The increase in social connection and demographic diversity allows for a more nuanced and creative bottom-up approach to homeland security. The lesson for the homeland security ecosystem is that the geopolitics of governmental proximity is important. Power is becoming more centralized at the local level. Mayors and local authorities manage community proximity very differently because it is easier on a smaller scale and it is more personal to the community. It is important for those in homeland security to understand that to ignore the dynamics of geopolitical proximity, changing migrations, demographics and will of the people, do so at their peril.

Interestingly, disaster after disaster, both big and small, citizens are taking matters into their own hands to provide for their safety, families, neighbors, and community. Appreciative inquiry’s capacity building process seeks to identify a system’s strengths, which a proactive social construction of reality can be tied to cooperative acts. These two dynamics hold the promise to move away from constantly correcting lessons learned to imagining a future based on the systems strengths and then actively designing a system that fits the challenge. The social construction of knowledge is based on the words, language and acts chosen within the community. This kind of knowledge is developed and transferred into a kind of general understanding and over time into sustained behavior. For a community, if social construction joins hands with its sister, appreciative inquiry, great potential exists for change. The human-centric trait of cooperative acts and desire to help is a valuable part of the nation’s strengths and assets, and a powerful resource for the future homeland security ecosystem. Additionally, all communities have positive deviants, catalysts, and connectors, and those who have profound social influence in communities. The key is to identify them and utilize their positive deviance for social change within the community. In examining homeland security’s biggest challenges, those that are decentralized, unpredictable and complex, utilizing people, peer-to-peer connections and the share, then gather mindset is profoundly powerful. Whether it is food, transportation or shelter during a disaster, mustering the potential of the social dynamics of people could greatly foster resiliency at the most basic level without any government assistance. It will also require open communication.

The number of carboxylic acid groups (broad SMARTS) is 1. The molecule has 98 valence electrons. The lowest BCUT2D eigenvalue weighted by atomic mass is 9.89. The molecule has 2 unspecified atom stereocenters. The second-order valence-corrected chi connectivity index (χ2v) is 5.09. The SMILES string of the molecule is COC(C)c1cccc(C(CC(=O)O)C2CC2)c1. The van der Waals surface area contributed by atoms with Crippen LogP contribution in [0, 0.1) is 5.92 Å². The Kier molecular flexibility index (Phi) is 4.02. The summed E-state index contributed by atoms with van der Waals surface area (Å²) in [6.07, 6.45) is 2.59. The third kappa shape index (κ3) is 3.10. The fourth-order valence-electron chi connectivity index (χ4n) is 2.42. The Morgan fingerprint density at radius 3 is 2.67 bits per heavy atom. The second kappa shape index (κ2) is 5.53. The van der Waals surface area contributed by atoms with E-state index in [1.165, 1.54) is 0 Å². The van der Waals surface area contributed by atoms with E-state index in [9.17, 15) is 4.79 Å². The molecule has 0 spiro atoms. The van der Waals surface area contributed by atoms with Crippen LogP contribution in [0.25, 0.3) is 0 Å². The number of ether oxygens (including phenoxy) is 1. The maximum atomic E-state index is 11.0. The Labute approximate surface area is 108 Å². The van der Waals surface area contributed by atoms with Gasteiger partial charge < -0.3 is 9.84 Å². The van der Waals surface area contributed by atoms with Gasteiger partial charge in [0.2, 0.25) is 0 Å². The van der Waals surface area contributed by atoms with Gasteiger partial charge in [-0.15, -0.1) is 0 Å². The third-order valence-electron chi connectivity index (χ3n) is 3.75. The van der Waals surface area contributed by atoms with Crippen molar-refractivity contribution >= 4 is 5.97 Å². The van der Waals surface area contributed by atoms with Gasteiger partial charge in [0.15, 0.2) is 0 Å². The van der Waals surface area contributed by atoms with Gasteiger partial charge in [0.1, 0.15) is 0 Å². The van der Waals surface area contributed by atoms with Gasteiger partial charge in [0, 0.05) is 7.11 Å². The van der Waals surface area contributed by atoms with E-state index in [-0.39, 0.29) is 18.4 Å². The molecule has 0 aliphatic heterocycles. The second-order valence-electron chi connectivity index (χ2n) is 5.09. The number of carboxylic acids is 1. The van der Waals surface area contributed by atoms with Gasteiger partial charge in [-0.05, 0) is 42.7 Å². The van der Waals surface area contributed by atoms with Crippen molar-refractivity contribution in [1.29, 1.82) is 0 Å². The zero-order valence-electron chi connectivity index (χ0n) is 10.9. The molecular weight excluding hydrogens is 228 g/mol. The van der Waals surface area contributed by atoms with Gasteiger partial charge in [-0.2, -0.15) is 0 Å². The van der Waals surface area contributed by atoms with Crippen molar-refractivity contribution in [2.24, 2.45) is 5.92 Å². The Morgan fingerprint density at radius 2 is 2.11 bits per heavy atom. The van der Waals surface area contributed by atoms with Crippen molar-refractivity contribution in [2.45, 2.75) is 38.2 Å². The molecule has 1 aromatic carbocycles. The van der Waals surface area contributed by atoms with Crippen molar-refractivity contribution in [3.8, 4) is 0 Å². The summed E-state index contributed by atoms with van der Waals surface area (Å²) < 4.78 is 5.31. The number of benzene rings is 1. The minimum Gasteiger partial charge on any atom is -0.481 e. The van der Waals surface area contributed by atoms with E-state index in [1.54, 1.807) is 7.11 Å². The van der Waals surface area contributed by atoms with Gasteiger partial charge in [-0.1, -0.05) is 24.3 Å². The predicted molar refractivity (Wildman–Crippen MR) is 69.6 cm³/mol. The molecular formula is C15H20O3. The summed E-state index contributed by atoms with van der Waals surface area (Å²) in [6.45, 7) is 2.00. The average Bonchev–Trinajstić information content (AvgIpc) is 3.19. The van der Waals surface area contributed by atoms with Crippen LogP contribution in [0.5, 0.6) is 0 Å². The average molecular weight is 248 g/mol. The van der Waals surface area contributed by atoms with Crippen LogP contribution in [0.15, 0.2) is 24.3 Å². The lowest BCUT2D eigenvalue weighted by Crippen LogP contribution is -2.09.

The power of language is transformational. A new social construction of homeland security will require a change in the language used to be more inclusive and welcoming to the community, to both internal and external customers. Every community, through its language, cultural diversity, and local actions socially constructs its environment. It is in this context that the homeland security enterprise can use social network analysis of existing social networks in the community to leverage the strengths of the community. Social networks are powerful human systems. Social networks have a profound ability to influence the thinking and behavior of people within the networks. Human beings self-organize into groups, communities, civilizations, and economies as a response to collective needs or threats.

The thesis explores the nation’s demographics, social dynamics, language and social networks to posit that its greatest resource is people.